UPDATED 20:31 EDT / MAY 02 2021


Experian exposes credit scores through unprotected API

Credit reporting company Experian plc has suffered a new data breach, with the credit scores of almost every person in the U.S. exposed through an unprotected application programming interface.

Discovered and publicized April 28 by security researcher Bill Demirkapi, the breach involved a tool called the Experian Connect API that allows lenders to automate FICO-score queries. Demirkapi found while visiting one lender’s website that offered to check his loan eligibility that the code allowed him to invoke the Experian API with any authentication and pull up any person’s credit score.

“No one should be able to perform an Experian credit check with only publicly available information,” Demirkapi told Krebs On Security. “Experian should mandate nonpublic information for promotional inquiries, otherwise an attacker who found a single vulnerability in a vendor could easily abuse Experian’s system.”

Demirkapi was also able to design a command-line tool to automate lookup which he rather interestingly called “Bill’s Cool Credit Score Lookup Utility.”

Although Experian has since shut down unauthorized access to the API, the concern is that the company may be using other APIs that could be exploited in a similar way. Whether it had been accessed by others is unknown.

Experian said in a statement provided to SiliconANGLE that it can confirm a “single, isolated instance involving a client website” that didn’t compromise any of Experian’s systems, including its API.

“While this did not compromise any of Experian’s systems, we take this matter very seriously,” the spokesperson said. “In fact, we continually work with our clients to review their processes and ensure data security best practices. In addition, we are constantly innovating to provide a secure environment to stay ahead of today’s increasingly sophisticated cyber criminals. This includes regularly monitoring for fraudulent activity, taking immediate and aggressive action to stop such activity when it is detected. Data security has always been, and always will be, our highest priority.”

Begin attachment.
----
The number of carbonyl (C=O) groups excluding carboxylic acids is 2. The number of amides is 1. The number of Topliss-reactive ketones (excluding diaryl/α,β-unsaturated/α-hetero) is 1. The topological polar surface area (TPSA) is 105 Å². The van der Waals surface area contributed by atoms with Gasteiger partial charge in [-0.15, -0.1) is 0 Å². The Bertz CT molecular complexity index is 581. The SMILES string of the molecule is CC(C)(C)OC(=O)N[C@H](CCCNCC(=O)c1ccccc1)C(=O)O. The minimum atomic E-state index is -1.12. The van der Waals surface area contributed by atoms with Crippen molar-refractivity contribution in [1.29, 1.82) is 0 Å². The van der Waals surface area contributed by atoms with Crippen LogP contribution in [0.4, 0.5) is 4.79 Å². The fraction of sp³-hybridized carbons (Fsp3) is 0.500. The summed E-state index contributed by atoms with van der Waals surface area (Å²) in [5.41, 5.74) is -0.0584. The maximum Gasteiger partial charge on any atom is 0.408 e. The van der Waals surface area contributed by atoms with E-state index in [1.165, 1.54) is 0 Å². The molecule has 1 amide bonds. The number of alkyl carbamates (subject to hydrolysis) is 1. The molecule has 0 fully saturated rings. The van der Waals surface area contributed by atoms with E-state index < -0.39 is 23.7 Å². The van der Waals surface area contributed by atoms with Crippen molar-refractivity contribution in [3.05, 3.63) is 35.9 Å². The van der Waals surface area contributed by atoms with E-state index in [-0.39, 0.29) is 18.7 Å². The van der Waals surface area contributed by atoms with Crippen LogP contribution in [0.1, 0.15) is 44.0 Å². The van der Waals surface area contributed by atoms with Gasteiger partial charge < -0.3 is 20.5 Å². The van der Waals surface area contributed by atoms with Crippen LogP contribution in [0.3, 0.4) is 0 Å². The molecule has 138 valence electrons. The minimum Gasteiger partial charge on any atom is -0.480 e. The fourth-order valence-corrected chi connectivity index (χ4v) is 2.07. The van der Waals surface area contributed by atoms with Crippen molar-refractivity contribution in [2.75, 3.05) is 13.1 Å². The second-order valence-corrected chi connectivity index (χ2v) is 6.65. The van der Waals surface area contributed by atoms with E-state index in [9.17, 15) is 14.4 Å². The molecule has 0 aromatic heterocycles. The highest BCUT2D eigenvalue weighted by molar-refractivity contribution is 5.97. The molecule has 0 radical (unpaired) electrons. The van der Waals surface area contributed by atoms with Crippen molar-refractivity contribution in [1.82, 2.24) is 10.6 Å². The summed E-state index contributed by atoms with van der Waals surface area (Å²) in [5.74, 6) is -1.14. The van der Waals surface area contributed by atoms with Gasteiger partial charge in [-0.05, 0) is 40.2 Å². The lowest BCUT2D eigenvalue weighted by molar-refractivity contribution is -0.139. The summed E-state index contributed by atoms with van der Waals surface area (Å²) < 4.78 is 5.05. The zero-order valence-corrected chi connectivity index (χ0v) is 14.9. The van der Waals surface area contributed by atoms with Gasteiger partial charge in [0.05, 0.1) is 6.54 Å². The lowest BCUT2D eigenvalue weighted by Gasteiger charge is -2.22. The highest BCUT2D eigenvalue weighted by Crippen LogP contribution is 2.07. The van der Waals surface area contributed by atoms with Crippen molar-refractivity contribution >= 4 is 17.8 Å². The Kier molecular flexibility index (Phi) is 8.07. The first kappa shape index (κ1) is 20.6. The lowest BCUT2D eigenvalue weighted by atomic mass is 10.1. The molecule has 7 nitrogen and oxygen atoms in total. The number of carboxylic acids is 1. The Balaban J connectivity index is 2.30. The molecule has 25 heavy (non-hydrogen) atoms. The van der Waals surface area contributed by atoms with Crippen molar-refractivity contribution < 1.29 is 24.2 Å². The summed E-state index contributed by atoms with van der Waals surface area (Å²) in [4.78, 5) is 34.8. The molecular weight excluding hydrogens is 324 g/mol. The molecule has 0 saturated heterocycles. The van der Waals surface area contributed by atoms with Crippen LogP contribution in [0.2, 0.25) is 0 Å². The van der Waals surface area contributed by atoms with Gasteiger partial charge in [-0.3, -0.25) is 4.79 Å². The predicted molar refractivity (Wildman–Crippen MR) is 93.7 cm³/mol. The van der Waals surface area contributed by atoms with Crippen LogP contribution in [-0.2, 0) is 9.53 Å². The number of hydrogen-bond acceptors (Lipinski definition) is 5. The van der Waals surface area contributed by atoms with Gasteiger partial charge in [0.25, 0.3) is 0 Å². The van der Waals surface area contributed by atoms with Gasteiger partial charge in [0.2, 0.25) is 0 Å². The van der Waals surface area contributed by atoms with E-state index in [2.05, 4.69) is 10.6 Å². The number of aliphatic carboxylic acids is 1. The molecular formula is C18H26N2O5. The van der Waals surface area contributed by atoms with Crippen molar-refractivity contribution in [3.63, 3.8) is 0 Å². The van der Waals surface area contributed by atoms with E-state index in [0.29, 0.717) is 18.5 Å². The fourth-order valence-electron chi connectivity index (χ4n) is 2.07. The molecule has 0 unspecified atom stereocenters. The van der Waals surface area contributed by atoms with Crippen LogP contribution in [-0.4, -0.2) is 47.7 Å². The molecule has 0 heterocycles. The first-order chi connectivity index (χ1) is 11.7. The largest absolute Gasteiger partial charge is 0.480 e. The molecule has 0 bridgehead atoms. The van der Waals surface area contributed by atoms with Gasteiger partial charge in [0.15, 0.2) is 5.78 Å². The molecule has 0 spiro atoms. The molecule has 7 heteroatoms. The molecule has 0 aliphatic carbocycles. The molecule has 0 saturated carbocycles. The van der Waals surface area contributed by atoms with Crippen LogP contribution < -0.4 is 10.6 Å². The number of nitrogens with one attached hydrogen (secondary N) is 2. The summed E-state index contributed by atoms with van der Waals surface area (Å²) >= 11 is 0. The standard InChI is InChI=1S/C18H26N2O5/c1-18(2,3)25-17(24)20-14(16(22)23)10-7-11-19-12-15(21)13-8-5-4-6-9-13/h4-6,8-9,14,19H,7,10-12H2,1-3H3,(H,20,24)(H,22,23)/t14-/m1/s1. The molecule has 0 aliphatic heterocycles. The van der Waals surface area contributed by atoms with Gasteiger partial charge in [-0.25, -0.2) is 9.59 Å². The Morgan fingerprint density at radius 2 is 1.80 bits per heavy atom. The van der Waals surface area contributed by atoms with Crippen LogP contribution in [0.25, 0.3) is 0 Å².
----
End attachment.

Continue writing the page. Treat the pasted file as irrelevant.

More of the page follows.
“It’s not clear if this weakness was exploited by other attackers beyond the security researcher’s probing and disclosure,” Michael Isbitski, technical evangelist at API protection firm Salt Security Inc., told SiliconANGLE. “Experian confirmed only that they were able to uncover the security researcher’s activity in their backend logs after the problem was disclosed to them. An API that uses weak authentication like this could potentially be enumerated and scraped to obtain large amounts of the private, credit-related data.”

Hank Schless, senior manager, security solutions at mobile security solutions firm Lookout Inc., noted that the prominence of cloud-based services and technologies has created a massive ecosystem of interconnected services that help organizations of all types boost their business internally for employees and externally for customers.

“Integration between various apps and services can make the overall experience much more convenient and seamless for users,” Schless explained. “APIs, especially for large platforms like airlines or social media, are oftentimes made public so anyone can connect their service to those platforms. However, the convenience of integration shouldn’t put security on the back burner.”

The incident highlights how important it is to understand the security posture of all resources, Schless added. “In this particular case, that means vetting any third-party service you decide to integrate into your services or infrastructure,” he said. “When you integrate your services, there’s always the risk of an attacker getting to your data after initially breaching the partner service.”

Experian last suffered a data breach with the theft of data belonging to 15 million Americans in October 2015.

Photo: Experian Thailand

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